Girls equal boys in Mathematics skills

July 28, 2008: Sixteen years after Barbie dolls declared, 'Math class is tough!' girls are proving that when it comes to math they are just as tough as boys. In the largest study of its kind, girls measured up to boys in every grade, from second through 11th.

Parents and teachers persist in thinking boys are simply better at math, said Janet Hyde, the University of Wisconsin-Madison researcher who led the study. And girls who grow up believing it wind up avoiding harder math classes.

"It keeps girls and women out of a lot of careers, particularly high-prestige, lucrative careers in science and technology," Hyde said.

That's changing, though slowly. Women are now earning 48% of undergraduate college degrees in math; they still lag far behind in physics and engineering. But in primary and secondary school, girls have caught up, with researchers attributing that advance to increasing numbers of girls taking advanced math classes such as calculus.

Hyde and her colleagues looked at annual math tests required by the No Child Left Behind education law in 2002. Ten states provided enough statistical information to review test scores by gender, allowing researchers to compare the performances of more than 7 million children. The research was released Thursday in the journal Science.

The researchers found no difference in the scores of boys versus girls - not even in high school. Studies 20 years ago showed girls and boys did equally well on math in elementary school, but girls fell behind in high school.

"Girls have now achieved gender parity in performance on standardized math tests," Hyde said.

The stereotype that boys are better at math has been fuelled, at least in part, by suggestions of biological differences in the way little boys and little girls learn. This idea is hotly disputed; Lawrence Summers, then the president of Harvard, was castigated in 2005 when he questioned the "intrinsic aptitude" of women for top-level math and science.

Joy Lee, a rising senior at Thomas Jefferson High School for Science and Technology in Alexandria, Virginia, says she always felt confident about math, but remembers how it felt to walk into a science class full of boys. "Maybe I was a little bit apprehensive about being the only girl, but that didn't last for very long," said Lee, president of a school club that tries to get young girls interested in science and technology, along with engineering and math.

Still, while there are fewer women in science and technology, there are more women in college overall. To Hyde and her colleagues, that helps explain why girls consistently score lower on average on the SAT: More of them take the test, which is needed to get into college. The highest-performing students of both genders take the test, but more girls lower on the achievement scale take it, skewing the average. For the class of 2007, the latest figures available, boys scored an average of 533 on the math section of the SAT, compared with 499 for girls. On the ACT, another test on which girls lag slightly, the gender gap disappeared in Colorado and Illinois once state officials required all students to take the test.

Back in 1992, Barbie stopped saying math was hard after Mattel received complaints. So far, while her current career choices include baby doctor and veterinarian - and Dallas Cowboys cheerleader, too - Barbie has not branched out into technology or engineering. Ap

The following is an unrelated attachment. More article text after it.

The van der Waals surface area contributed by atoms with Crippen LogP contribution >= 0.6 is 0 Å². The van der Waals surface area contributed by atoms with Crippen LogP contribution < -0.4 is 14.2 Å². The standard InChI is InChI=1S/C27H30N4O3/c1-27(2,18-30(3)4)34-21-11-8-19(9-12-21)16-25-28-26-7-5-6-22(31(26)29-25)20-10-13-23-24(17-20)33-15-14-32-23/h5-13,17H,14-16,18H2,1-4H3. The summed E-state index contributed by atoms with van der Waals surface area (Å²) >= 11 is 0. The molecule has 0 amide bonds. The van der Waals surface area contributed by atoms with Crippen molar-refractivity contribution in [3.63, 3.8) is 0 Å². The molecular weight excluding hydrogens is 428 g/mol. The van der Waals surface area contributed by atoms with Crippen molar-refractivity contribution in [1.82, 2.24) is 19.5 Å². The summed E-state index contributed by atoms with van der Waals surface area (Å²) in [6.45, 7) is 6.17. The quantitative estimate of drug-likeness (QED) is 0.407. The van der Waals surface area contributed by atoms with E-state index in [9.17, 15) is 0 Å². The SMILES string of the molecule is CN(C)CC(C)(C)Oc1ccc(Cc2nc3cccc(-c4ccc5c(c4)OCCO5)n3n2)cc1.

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Government stops PPSC examination for ACE posts
Lahore: The Punjab government has stopped the Punjab Public Service Commission (PPSC) examination for posts in the Anti Corruption Establishment (ACE), sources said on Saturday.

PPSC Deputy Secretary Zahid Hussain said that the Services and General Administration Department had issued a letter to the PPSC in which the commission was directed to stop examinations for ACE's advertised posts until further notice.

According to government statistics the PPSC advertised 81 ACE Department posts on March 9, 2008. The posts advertised were on a permanent basis and had been advertised during the tenure of the caretaker provincial government. About 25,000 people applied for the posts.

The posts advertised include two Grade-18 posts of deputy director (technical), seven posts of assistant director (AD) (investigation), 37 posts of AD of legal/prosecution, two posts of AD (technical), one Grade-17 post of AD Forensic Lab, two Grade-11 posts of sub-engineer (civil), 13 Grade-16 posts of inspectors/circle officer, three Grade-11 posts of draftsman and 14 Grade-9 posts of assistant sub inspectors.

The applicants criticised the government for stopping recruitments at the advertised posts. They said that they had been preparing for the examination for four months.

According to government sources, the Punjab government does not want to credit postings and reforms in the ACE to the caretaker government. Sources added that the government did not want to appoint applicants on a permanent basis and might instead fill the vacancies on a deputation basis, as was previously done.

Public Relations Officer to the Chief Minister and Punjab government Spokesman Abid Noor Bhatti said that the caretaker government was not authorised to take decisions regarding recruitments. He said that according to the law, the caretaker set up was only bound to conduct elections, while major policymaking decisions like permanent recruitments had to be made by an elected government. He said that the Punjab government had abolished the permanent posts due to technical flaws within the ACE Department. He added that the department was however not being abolished. Daily Times

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